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How To Create An Unforgettable Speech

Great speeches can change the world. Perhaps no one understands this better than Nick Morgan, one of North America’s top communication coaches. Regularly commissioned by leaders at the top of their fields―from political giants to CEO’s of Fortune 50 companies―to help them deliver their messages in the most compelling manner possible, Nick helps audiences understand the impact their words, delivery, and body language can have when presenting to an audience, whether in a boardroom capacity or in front of a crowd. Here, Nick explains what makes a speech incredible:

The secret wish of every speaker, once they’ve gotten past the goal of simply surviving the experience, is to have the audience leap to their feet as one at the end of the speech and deliver a heartfelt, rousing, long, noisy standing ovation.

Admit it:  you want to deliver something extraordinary, something unforgettable – something that no one else can do.

It’s a tall order.  Most of us are made of ordinary, human stuff.  How do we take the ordinary and turn it into something unforgettable?  What will transmute the regular into the unique, like the ancient wish to turn base metals into gold?

Here are some steps to take to begin the process of making oratory diamonds out of speaking coal.

First, find something authentic to say.  The most important step comes first – digging deep internally to find the message that only you can deliver.  No one else has lived your life, so begin by focusing on finding the story that only you can tell.

Second, figure out a single point to make.  Speeches are not about telling everything you know – they’re about saying the one thing that you need to say.  The hardest work of preparing a presentation comes here – winnowing down all the things you’d like to say to the one point that you must make.  It’s why Churchill said, and I’m paraphrasing here, if you want a three-hour speech, I can be ready in 10 minutes.  If you want a 10 minute speech, I’ll need three days.  He understood the difficulty of brevity.

Third, dig into the emotion behind the point. Now that you know what you need to say, ask yourself why – why do I care about this idea?  If you can get clear about the emotional reason for your connection with the point, you may be able to share it with someone else.  Fundamentally, human connection comes through human emotion, not logic.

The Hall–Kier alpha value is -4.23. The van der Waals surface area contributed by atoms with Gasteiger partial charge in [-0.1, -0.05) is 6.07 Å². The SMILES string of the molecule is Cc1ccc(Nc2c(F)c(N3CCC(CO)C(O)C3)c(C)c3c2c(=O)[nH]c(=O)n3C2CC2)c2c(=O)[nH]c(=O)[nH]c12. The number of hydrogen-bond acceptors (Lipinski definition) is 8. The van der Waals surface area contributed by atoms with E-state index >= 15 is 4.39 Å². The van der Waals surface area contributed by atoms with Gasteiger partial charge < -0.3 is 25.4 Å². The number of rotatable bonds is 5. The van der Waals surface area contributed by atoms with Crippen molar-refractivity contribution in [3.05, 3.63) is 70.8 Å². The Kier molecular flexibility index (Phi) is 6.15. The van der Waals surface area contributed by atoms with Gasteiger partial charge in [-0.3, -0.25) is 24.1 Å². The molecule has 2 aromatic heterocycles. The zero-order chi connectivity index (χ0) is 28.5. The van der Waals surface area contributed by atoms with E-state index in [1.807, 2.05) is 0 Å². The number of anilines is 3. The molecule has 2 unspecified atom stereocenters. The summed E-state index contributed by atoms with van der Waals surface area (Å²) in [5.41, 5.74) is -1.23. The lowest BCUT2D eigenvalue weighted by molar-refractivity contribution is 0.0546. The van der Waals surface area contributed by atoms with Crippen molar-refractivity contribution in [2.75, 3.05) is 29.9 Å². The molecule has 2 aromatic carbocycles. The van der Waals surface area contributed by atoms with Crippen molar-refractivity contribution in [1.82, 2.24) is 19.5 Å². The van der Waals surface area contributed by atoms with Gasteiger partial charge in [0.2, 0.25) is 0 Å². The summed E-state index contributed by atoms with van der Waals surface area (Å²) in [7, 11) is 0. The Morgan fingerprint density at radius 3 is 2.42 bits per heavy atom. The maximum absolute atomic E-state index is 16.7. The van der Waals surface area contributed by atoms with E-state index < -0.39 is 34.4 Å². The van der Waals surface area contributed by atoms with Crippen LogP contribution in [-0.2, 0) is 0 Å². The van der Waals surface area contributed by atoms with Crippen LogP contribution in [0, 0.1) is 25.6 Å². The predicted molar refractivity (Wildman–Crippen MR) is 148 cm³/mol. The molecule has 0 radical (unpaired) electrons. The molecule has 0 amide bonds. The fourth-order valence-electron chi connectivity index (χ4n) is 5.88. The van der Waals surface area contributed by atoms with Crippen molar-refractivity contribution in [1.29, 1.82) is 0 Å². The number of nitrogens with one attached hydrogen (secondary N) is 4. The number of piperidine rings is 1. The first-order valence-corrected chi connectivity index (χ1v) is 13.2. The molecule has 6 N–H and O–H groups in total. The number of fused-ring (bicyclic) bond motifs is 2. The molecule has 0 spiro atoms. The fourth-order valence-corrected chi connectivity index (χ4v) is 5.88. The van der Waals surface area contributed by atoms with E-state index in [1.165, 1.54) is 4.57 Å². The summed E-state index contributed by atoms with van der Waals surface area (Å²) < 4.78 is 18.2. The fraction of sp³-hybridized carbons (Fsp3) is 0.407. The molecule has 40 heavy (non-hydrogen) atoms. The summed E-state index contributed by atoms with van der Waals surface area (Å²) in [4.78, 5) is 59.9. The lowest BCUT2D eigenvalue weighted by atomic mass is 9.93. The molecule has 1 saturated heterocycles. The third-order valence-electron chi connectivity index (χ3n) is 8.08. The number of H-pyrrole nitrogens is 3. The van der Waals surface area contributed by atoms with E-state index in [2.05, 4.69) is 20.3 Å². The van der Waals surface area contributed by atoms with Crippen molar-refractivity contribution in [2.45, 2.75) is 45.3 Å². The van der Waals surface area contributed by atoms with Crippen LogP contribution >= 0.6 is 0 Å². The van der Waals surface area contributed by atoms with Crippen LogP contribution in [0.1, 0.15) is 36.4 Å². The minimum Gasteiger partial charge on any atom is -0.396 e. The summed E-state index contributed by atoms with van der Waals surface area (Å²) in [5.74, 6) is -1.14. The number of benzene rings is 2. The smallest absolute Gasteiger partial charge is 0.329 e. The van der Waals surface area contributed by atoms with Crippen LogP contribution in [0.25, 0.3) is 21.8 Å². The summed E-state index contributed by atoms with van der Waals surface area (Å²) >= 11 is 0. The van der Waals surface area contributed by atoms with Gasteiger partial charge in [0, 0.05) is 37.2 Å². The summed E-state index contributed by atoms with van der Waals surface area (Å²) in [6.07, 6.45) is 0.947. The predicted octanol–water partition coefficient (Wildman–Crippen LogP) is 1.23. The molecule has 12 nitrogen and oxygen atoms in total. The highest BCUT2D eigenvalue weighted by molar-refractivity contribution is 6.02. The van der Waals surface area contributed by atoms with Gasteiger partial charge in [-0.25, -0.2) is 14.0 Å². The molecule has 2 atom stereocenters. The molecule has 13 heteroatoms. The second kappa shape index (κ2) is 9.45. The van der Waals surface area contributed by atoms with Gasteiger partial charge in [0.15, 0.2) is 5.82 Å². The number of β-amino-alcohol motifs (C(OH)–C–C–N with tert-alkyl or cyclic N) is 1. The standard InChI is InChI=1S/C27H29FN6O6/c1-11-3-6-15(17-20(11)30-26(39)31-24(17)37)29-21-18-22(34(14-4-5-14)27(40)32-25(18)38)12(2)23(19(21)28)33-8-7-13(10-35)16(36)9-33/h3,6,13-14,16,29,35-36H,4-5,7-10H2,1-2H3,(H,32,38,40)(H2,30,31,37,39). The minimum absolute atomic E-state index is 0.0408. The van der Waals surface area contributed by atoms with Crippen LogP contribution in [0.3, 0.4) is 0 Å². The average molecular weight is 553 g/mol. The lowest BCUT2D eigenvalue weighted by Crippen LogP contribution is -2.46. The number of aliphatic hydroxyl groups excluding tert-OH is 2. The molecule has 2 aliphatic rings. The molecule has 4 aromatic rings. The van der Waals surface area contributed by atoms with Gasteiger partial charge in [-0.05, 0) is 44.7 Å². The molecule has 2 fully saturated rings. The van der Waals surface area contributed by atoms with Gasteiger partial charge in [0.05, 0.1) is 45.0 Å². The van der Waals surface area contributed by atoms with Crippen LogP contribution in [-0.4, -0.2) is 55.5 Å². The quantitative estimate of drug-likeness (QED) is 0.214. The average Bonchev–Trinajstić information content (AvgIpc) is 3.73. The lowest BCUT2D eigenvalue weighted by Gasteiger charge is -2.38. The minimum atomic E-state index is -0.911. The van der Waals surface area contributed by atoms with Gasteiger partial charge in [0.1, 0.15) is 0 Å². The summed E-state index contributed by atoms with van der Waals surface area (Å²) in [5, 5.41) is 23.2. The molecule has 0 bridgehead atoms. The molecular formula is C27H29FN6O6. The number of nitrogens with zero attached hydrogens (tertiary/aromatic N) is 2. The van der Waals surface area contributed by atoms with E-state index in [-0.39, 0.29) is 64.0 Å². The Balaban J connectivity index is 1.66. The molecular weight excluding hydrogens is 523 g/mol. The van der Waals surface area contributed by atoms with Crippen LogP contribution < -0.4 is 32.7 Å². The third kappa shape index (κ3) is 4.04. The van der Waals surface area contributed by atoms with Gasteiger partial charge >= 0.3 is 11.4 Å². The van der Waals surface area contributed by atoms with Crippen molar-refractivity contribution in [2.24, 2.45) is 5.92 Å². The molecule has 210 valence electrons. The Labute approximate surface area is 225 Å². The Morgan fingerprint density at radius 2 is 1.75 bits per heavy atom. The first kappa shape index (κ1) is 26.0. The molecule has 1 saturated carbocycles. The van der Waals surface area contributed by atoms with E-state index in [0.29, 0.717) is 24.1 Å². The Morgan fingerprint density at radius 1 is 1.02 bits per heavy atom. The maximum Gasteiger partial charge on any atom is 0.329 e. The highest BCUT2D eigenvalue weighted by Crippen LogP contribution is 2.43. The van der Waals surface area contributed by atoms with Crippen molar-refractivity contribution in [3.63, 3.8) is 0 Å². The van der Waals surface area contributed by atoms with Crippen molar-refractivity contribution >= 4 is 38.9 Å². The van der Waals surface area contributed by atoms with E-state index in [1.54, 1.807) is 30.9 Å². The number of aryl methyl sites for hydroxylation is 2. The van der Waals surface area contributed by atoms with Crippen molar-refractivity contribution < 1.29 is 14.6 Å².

Fourth, figure out what you want your audience to do differently as the result of hearing your idea. People leap to their feet cheering when you empower them with an idea, not when you preach at them, or scold them, or tell them how wonderful you are.  You have to leave room for the audience to do something.  Don’t make the mistake of thinking that it’s all about you – it’s not.  It’s all about them.  Focus on turning the point of the speech around to the audience, and giving them something to do.

Fifth, appeal to their higher instincts.  Once you’ve honed the point, found the emotion, and pointed the audience toward something they can do, then it’s time to invoke common human goals and ideals.  Don’t reach for the general too soon – start instead with the specific.  But once you’ve made the case effectively for the particular, then it’s time to turn to the general.

Sixth, let it sink in.  The secret to great speaking is emotion, but you have to give time to transfer the emotion from your heart to the audience’s.  The only way for that to happen is to embrace the right kinds and durations of silence.  The right pause at the right moment will seal the deal.  That’s the secret to turning the work of the speech over to the audience.

Finally, picture the new reality.  There are many ways to do this, including (obviously) slides and videos, but the most surprising way is with a prop.  A speech is an act of imagination, and few things bring imagination to life like a physical embodiment of your idea.  If you can hand out multiple props to the audience, even better.

Take these steps and watch the audience take your idea and give it back to you in the form of a standing O.

Nick Morgan/May, 2017